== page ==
Autistic Disorder, Autism: What is Autistic Disorder? Definition, signs, symptoms of Autism.
Autism is a spectrum disorder, and although it is defined by a certain set of behaviors, children and adults with autism can exhibit any combination of these behaviors in any degree of severity. Two children, both with the same diagnosis, can act completely different from one another and have varying capabilities.
The central features of Autistic Disorder are the presence of markedly abnormal or impaired development in social interaction and communication, and a markedly restricted repertoire of activity and interest. The manifestations of this disorder vary greatly depending on the developmental level and chronological age of the individual. Autistic Disorder is sometimes referred to as Early Infantile Autism, Childhood Autism, or Kanner's Autism.
About one-third of patients with autism have normal or nearly normal IQs. Many are able to display emotion and affection and respond to their environment. Terms used to describe patients with the disorder include autistic-like, autistic tendencies, autism spectrum, and high-functioning or low-functioning autism.
DSM IV Diagnostic Criteria for Autistic Disorder
A total of six (or more) items from (1), (2), and (3), with at least two from (1), and one each from (2) and (3):
1. Qualitative impairment in social interaction, as manifested by at least two of the following:
- marked impairment in the use of multiple nonverbal behaviors such as eye-to-eye gaze, facial expression, body postures, and gestures to regulate social interaction
- failure to develop peer relationships appropriate to developmental level
- a lack of spontaneous seeking to share enjoyment, interests, or achievements with other people (e.g., by a lack of showing, bringing, or pointing out objects of interest)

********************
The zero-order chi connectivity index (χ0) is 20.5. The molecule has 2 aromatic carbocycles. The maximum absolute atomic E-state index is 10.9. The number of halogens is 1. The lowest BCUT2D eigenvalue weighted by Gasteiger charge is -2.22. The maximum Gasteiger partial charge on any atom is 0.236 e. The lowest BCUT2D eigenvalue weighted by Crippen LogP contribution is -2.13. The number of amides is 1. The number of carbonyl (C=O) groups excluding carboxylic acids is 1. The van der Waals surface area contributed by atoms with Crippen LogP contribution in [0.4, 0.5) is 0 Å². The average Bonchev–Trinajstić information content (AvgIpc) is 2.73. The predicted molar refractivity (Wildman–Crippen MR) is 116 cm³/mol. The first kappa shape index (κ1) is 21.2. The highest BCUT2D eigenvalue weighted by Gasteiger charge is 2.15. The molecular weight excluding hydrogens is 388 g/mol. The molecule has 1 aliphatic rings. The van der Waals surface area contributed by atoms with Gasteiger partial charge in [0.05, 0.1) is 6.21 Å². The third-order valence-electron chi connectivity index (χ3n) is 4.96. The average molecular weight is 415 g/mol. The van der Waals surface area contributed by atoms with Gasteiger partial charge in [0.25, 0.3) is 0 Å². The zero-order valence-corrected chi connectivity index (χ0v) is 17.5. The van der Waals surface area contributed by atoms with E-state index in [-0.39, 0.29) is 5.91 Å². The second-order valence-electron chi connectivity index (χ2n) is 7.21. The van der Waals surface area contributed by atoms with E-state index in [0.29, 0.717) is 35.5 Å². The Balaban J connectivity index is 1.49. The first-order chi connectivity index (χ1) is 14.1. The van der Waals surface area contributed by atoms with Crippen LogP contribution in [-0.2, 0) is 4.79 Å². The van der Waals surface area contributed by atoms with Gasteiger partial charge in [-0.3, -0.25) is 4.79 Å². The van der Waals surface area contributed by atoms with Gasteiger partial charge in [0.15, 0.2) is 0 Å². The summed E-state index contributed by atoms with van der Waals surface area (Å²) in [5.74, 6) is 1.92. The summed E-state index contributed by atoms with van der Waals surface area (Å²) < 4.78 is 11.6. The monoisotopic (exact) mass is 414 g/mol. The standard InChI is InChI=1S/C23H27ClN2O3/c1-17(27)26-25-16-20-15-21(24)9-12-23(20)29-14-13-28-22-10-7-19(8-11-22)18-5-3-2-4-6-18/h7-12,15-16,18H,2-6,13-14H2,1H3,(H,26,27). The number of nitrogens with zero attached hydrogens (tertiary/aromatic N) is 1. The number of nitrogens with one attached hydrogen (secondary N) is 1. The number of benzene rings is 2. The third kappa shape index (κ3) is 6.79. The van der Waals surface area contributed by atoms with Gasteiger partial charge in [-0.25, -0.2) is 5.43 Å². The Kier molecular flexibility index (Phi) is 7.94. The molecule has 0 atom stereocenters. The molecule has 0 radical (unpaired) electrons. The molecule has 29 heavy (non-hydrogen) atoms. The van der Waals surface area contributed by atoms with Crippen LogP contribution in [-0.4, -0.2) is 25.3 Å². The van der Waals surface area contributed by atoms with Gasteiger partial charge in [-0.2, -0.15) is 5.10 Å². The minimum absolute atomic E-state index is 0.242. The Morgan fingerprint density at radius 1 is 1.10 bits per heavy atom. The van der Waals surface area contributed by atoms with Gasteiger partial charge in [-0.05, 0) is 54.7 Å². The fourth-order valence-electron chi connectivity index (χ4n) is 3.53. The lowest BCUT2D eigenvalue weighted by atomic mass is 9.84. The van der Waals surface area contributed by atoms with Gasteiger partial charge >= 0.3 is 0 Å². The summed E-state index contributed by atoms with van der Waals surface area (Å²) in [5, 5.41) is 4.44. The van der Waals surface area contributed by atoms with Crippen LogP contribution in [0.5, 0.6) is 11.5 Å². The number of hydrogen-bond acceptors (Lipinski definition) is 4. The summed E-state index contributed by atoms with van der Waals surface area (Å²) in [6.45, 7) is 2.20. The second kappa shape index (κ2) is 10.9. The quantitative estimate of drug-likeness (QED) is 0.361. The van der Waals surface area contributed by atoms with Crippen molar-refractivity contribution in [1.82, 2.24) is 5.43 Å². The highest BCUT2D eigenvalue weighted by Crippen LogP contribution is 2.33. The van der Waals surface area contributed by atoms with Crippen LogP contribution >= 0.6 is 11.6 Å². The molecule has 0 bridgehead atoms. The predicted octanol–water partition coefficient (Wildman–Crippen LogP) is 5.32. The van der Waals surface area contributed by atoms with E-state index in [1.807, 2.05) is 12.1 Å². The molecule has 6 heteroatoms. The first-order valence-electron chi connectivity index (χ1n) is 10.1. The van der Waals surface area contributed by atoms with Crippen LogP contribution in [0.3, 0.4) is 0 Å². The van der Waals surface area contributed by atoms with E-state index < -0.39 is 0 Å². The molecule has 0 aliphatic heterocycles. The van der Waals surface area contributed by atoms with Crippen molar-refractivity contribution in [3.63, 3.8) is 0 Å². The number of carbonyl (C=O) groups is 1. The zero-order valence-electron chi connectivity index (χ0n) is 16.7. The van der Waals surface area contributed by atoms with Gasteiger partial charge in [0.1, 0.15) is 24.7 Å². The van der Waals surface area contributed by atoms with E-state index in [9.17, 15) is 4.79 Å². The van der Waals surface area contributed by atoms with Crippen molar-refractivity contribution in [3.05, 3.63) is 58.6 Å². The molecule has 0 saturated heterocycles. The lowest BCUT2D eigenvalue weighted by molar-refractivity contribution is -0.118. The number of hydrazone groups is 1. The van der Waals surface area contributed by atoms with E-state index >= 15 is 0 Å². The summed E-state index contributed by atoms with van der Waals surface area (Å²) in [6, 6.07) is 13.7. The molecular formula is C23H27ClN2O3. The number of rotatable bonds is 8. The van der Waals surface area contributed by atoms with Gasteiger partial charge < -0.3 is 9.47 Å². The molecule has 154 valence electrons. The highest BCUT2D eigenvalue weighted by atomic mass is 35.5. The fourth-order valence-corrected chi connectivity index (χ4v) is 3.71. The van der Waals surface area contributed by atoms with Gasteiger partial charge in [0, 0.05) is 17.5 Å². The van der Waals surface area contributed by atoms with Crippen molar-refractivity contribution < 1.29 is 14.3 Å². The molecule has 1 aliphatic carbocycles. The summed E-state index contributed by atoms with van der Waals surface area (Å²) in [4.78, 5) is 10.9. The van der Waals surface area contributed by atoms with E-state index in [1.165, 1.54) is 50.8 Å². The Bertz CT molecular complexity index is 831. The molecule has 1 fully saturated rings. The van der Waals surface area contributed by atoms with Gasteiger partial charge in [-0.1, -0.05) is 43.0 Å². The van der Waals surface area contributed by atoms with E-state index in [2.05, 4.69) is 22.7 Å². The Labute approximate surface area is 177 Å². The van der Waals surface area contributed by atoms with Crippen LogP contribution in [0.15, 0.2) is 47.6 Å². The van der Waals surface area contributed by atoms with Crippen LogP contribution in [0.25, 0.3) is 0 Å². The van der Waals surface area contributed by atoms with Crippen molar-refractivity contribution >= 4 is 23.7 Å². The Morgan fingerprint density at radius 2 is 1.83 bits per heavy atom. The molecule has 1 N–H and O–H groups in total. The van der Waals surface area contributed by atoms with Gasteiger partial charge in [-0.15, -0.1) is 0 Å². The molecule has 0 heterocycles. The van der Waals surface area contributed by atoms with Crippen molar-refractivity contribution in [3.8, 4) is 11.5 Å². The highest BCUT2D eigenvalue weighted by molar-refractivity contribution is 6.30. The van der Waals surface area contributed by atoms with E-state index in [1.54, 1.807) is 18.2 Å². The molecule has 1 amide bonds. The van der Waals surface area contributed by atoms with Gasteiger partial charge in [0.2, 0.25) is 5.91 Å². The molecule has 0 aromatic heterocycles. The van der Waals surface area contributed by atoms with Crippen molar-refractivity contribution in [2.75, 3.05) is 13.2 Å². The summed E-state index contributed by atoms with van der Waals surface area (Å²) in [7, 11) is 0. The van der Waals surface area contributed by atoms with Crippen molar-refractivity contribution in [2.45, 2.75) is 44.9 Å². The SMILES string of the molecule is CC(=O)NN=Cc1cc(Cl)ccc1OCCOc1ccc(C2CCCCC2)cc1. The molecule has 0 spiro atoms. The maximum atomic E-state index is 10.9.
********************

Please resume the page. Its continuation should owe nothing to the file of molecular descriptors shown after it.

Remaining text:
- lack of social or emotional reciprocity
2. Qualitative impairments in communication as manifested by at least one of the following:
- delay in, or total lack of, the development of spoken language (not accompanied by an attempt to compensate through alternative modes of communication such as gesture or mime)
- in individuals with adequate speech, marked impairment in the ability to initiate or sustain a conversation with others
- stereotyped and repetitive use of language or idiosyncratic language
- lack of varied, spontaneous make-believe play or social imitative play appropriate to developmental level.
3. Restricted repetitive and stereotyped patterns of behavior, interests, and activities, as manifested by at least one of the following:
- encompassing preoccupation with one or more stereotyped and restricted patterns of interest that is abnormal either in intensity or focus
- apparently inflexible adherence to specific, nonfunctional routines or rituals stereotyped and repetitive motor mannerisms (e.g., hand or finger flapping or twisting, or complex whole-body movements)
- persistent preoccupation with parts of objects
Delays or abnormal functioning in at least one of the following areas, with onset prior to age 3 years: (1) social interaction, (2) language as used in social communication, or (3) symbolic or imaginative play.
- American Psychiatric Association. (1994). Diagnostic and Statistical Manual of Mental Disorders, Fourth Edition. Washington, DC: American Psychiatric Association.
- Autism Society of America
Causes of Autism, Autistic Disorder
While the cause of Autism is unknown, researchers report patients with autism often have abnormalities in several areas of the brain. This may indicate that a disruption in fetal brain development contributes to the disorder. The cause of the brain abnormalities in Autistic Disorder may be the result of genetic or environmental factors, metabolic disorders like serotonin deficiency, viral infections such as German measles, or possibly complications during pregnancy or delivery.
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Last Updated: 29 March 2017
Reviewed by Harry Croft, MD